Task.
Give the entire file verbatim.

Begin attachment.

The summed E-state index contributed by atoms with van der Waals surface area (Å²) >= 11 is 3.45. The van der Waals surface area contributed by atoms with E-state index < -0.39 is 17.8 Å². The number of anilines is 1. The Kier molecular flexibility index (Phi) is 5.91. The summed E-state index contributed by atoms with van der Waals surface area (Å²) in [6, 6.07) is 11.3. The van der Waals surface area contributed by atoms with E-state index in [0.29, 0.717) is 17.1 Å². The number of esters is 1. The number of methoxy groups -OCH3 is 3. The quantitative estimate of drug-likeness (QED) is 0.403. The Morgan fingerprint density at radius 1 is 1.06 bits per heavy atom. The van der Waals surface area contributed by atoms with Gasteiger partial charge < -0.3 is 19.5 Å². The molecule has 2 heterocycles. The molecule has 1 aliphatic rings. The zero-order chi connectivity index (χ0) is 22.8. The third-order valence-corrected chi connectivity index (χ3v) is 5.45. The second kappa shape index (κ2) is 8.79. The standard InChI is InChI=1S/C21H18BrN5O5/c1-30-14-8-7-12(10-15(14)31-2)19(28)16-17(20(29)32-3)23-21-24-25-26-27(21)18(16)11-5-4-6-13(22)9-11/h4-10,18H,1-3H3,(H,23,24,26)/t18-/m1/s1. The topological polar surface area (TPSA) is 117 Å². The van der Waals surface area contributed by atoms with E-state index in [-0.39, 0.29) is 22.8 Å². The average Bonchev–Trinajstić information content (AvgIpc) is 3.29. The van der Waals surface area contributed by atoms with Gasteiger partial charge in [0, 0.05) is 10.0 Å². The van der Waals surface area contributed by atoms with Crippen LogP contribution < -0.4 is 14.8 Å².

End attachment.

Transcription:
The summed E-state index contributed by atoms with van der Waals surface area (Å²) >= 11 is 3.45. The van der Waals surface area contributed by atoms with E-state index < -0.39 is 17.8 Å². The number of anilines is 1. The Kier molecular flexibility index (Phi) is 5.91. The summed E-state index contributed by atoms with van der Waals surface area (Å²) in [6, 6.07) is 11.3. The van der Waals surface area contributed by atoms with E-state index in [0.29, 0.717) is 17.1 Å². The number of esters is 1. The number of methoxy groups -OCH3 is 3. The quantitative estimate of drug-likeness (QED) is 0.403. The Morgan fingerprint density at radius 1 is 1.06 bits per heavy atom. The van der Waals surface area contributed by atoms with Gasteiger partial charge < -0.3 is 19.5 Å². The molecule has 2 heterocycles. The molecule has 1 aliphatic rings. The zero-order chi connectivity index (χ0) is 22.8. The third-order valence-corrected chi connectivity index (χ3v) is 5.45. The second kappa shape index (κ2) is 8.79. The standard InChI is InChI=1S/C21H18BrN5O5/c1-30-14-8-7-12(10-15(14)31-2)19(28)16-17(20(29)32-3)23-21-24-25-26-27(21)18(16)11-5-4-6-13(22)9-11/h4-10,18H,1-3H3,(H,23,24,26)/t18-/m1/s1. The topological polar surface area (TPSA) is 117 Å². The van der Waals surface area contributed by atoms with E-state index in [-0.39, 0.29) is 22.8 Å². The average Bonchev–Trinajstić information content (AvgIpc) is 3.29. The van der Waals surface area contributed by atoms with Gasteiger partial charge in [0, 0.05) is 10.0 Å². The van der Waals surface area contributed by atoms with Crippen LogP contribution < -0.4 is 14.8 Å².